“These days it is possible to buy or borrow thousands of different books about pregnancy and birth. Most of them outline the stages of labour and the various physical events that can occur; some of them touch on the emotions that accompany labour and birth. However, Ruth Ehrhardt’s booklet The Basic Needs of a Woman in Labour is perhaps the only one that describes the most fundamental things that a woman needs in order to labour easily and effectively. The simple things that are almost always overlooked at modern births, to the point where these essentials are almost never discussed anymore. This booklet describes labour in a way that makes it much easier to imagine, for those who have yet to experience it. And without becoming overly technical, it explains why the seven basic needs are so important.

A lot of other pregnancy and birth books liken labour to a physical endeavour such as running a marathon. Being an athlete of sorts myself, I seized this definition and began to prepare myself for the feat of my first birth. However, I was completely unprepared for the fact that I would not be able to make measured, logical decisions during labour; nor would I be able to advocate for myself in the way that I am accustomed to doing. For my second birth, after reading The Basic Needs of a Woman in Labour I was much more empowered for labour and had a very positive birth experience.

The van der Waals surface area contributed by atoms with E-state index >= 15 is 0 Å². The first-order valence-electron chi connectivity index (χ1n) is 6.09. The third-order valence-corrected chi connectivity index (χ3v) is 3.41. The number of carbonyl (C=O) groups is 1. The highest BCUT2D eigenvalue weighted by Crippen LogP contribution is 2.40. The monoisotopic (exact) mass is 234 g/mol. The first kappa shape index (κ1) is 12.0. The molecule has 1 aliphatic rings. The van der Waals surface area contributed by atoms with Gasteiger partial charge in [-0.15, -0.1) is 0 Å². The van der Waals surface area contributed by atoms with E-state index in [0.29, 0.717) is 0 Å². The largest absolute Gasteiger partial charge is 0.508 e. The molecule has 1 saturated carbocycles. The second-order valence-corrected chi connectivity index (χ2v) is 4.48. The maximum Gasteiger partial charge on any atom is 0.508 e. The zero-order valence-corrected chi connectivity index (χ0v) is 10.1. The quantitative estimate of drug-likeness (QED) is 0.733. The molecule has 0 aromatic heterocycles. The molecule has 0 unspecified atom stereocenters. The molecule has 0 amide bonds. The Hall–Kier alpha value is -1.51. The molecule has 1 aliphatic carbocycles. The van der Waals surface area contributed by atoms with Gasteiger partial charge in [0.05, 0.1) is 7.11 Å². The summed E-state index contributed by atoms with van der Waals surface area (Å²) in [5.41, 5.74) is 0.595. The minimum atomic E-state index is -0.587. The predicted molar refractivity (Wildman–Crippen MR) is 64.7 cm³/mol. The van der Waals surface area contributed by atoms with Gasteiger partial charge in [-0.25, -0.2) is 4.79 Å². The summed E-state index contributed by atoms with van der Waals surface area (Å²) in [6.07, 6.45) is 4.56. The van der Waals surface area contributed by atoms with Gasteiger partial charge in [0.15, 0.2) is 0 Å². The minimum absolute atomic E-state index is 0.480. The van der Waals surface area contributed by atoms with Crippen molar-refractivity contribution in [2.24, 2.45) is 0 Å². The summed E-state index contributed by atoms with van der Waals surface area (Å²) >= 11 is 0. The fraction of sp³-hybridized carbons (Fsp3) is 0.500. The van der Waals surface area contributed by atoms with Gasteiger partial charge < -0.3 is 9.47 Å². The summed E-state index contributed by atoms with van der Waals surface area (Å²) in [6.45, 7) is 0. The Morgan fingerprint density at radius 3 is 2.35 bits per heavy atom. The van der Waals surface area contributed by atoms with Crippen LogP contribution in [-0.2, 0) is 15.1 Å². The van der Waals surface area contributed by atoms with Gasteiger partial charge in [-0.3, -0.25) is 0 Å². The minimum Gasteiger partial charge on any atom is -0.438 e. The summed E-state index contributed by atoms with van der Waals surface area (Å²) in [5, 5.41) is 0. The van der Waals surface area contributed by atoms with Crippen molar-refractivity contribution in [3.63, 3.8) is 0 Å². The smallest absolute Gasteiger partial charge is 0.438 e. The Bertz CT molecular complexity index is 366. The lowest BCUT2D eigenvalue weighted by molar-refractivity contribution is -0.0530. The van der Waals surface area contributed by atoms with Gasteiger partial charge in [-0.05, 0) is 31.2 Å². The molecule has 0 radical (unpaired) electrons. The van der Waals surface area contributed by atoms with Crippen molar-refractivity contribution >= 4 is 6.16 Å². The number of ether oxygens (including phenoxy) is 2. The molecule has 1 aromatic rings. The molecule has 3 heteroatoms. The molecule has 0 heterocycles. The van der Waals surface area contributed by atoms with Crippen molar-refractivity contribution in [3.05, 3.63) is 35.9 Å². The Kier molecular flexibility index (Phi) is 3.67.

With additional information about pregnancy, the ideal birth attendant, the fetus ejection reflex, and the all-important first hour after birth, this booklet covers essentials that every mother-to-be should have the opportunity to read. I would also recommend it to all husbands and partners, doulas, midwives, and obstetricians.”

-Jessica Ter Wolbeek, successful VBAC mother